‘Taking macabre to new heights.’ That was one critic’s description of ‘Penny Dreadful’, Sky’s gothic chiller, set in darkest, foggiest Victorian England, which unites brand new characters with some of literature’s most haunting figures, thanks to the febrile imagination of show creator and writer John Logan.
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Logan is celebrated for his big screen scripts, from ‘The Aviator’ and 'Gladiator' to the recent record-breaking ‘Skyfall’, and he’s already hard at work on the next James Bond film. But his greatest influences remain the literary monsters he read about in his childhood, and he has succeeded in bringing them all too powerfully to life in this psychological thriller of a series, recognised at TV's Most Exciting New Series at the 2014 Critics Choice Awards.
The characters of 'Penny Dreadful' are united by a sense of isolation, temptation and despair, but also curiosity
Back towards the end of the 19th century, ‘penny dreadfuls’ were works of fiction produced en masse, never intended as great literary efforts, instead small weekly instalments of eight-page (sometimes stretching to 16) fiction, designed to titillate, shock to the bone, thrill a generation of readers during an era of fresh curiosity into spiritual, scientific, sexual matters.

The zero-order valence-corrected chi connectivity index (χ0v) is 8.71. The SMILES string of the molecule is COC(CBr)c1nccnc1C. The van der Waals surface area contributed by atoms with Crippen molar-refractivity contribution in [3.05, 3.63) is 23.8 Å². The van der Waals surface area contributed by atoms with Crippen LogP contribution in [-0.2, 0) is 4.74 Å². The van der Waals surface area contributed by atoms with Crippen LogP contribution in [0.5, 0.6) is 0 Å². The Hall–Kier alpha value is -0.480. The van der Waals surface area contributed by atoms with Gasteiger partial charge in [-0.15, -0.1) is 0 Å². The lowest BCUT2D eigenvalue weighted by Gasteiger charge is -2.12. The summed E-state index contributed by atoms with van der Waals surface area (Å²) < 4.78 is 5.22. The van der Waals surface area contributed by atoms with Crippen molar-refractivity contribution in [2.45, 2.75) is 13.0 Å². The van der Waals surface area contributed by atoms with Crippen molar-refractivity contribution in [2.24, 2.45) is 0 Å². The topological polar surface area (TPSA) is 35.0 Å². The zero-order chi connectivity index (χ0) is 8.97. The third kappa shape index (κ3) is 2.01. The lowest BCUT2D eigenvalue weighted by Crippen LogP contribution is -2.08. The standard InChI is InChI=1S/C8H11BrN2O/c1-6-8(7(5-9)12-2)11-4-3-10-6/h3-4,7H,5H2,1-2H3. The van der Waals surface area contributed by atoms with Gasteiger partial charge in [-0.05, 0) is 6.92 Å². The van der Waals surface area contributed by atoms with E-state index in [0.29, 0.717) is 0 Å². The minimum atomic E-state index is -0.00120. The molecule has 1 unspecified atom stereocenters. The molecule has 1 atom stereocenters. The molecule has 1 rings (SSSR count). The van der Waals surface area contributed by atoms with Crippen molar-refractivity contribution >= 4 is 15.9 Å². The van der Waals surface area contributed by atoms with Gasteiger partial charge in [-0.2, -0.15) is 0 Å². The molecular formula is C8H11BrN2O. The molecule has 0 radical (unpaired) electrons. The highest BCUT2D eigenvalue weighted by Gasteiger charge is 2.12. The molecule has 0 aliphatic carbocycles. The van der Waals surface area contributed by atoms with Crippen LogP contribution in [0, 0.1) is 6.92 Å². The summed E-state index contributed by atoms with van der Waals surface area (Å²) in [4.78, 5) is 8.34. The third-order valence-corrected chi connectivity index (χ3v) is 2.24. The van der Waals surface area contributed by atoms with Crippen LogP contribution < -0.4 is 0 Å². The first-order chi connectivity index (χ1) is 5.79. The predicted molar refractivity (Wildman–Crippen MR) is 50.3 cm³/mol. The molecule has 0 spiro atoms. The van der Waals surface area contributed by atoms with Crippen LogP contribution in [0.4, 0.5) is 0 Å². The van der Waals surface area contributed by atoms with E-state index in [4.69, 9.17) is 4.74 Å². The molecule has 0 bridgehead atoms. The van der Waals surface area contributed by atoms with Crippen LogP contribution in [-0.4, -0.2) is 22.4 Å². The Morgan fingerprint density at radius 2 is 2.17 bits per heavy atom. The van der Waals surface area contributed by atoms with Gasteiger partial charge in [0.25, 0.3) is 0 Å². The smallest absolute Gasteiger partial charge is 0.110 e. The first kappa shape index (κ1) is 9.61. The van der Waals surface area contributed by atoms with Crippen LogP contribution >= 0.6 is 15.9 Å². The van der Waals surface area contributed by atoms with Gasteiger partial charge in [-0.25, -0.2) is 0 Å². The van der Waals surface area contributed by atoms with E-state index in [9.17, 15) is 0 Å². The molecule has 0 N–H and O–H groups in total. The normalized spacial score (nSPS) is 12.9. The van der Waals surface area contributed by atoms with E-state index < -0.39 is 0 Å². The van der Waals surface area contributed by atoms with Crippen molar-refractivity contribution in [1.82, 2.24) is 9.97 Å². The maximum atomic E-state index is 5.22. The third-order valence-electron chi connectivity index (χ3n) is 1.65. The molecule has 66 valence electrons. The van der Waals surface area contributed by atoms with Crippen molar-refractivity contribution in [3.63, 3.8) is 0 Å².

Over eight suspenseful hours, ‘Penny Dreadful’ tells the story of an unlikely group of individuals, brought together by their sense of isolation, and search for redemption through their sense of the supernatural.
Logan reveals his inspiration behind the show was two-fold – the Romantic poetry and Gothic horror of his childhood books, but also his sense of alienation, even monstrosity, as a young secretly gay man growing up in America – and that sense of ‘otherness’ is palpable throughout ‘Penny Dreadful’.